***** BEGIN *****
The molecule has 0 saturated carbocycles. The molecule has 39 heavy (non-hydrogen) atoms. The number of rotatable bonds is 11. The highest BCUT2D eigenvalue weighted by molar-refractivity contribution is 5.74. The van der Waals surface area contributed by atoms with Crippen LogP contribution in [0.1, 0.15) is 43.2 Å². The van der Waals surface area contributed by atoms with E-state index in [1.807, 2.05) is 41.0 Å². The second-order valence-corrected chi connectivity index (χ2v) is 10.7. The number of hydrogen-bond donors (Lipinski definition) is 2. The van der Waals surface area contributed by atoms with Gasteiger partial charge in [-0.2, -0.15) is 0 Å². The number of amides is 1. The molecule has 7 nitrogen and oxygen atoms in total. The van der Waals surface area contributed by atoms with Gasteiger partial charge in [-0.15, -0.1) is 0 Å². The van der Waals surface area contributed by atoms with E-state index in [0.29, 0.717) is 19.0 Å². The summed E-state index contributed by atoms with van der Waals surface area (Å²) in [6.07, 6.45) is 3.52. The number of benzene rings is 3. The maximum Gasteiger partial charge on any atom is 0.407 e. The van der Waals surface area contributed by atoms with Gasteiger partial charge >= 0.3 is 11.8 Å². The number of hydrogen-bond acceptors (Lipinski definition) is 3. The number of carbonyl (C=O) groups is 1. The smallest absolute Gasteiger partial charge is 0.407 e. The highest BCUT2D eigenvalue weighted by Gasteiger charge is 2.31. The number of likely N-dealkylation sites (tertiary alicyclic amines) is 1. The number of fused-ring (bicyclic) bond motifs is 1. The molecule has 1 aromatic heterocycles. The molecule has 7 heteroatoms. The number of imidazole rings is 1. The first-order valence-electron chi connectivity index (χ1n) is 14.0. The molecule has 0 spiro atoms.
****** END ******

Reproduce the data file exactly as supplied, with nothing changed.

The molecule has 0 saturated carbocycles. The molecule has 39 heavy (non-hydrogen) atoms. The number of rotatable bonds is 11. The highest BCUT2D eigenvalue weighted by molar-refractivity contribution is 5.74. The van der Waals surface area contributed by atoms with Crippen LogP contribution in [0.1, 0.15) is 43.2 Å². The van der Waals surface area contributed by atoms with E-state index in [1.807, 2.05) is 41.0 Å². The second-order valence-corrected chi connectivity index (χ2v) is 10.7. The number of hydrogen-bond donors (Lipinski definition) is 2. The van der Waals surface area contributed by atoms with Gasteiger partial charge in [-0.2, -0.15) is 0 Å². The number of amides is 1. The molecule has 7 nitrogen and oxygen atoms in total. The van der Waals surface area contributed by atoms with Gasteiger partial charge in [-0.15, -0.1) is 0 Å². The van der Waals surface area contributed by atoms with E-state index in [0.29, 0.717) is 19.0 Å². The summed E-state index contributed by atoms with van der Waals surface area (Å²) in [6.07, 6.45) is 3.52. The number of benzene rings is 3. The maximum Gasteiger partial charge on any atom is 0.407 e. The van der Waals surface area contributed by atoms with Gasteiger partial charge >= 0.3 is 11.8 Å². The number of hydrogen-bond acceptors (Lipinski definition) is 3. The number of carbonyl (C=O) groups is 1. The smallest absolute Gasteiger partial charge is 0.407 e. The highest BCUT2D eigenvalue weighted by Gasteiger charge is 2.31. The number of likely N-dealkylation sites (tertiary alicyclic amines) is 1. The number of fused-ring (bicyclic) bond motifs is 1. The molecule has 1 aromatic heterocycles. The molecule has 7 heteroatoms. The number of imidazole rings is 1. The first-order valence-electron chi connectivity index (χ1n) is 14.0. The molecule has 0 spiro atoms.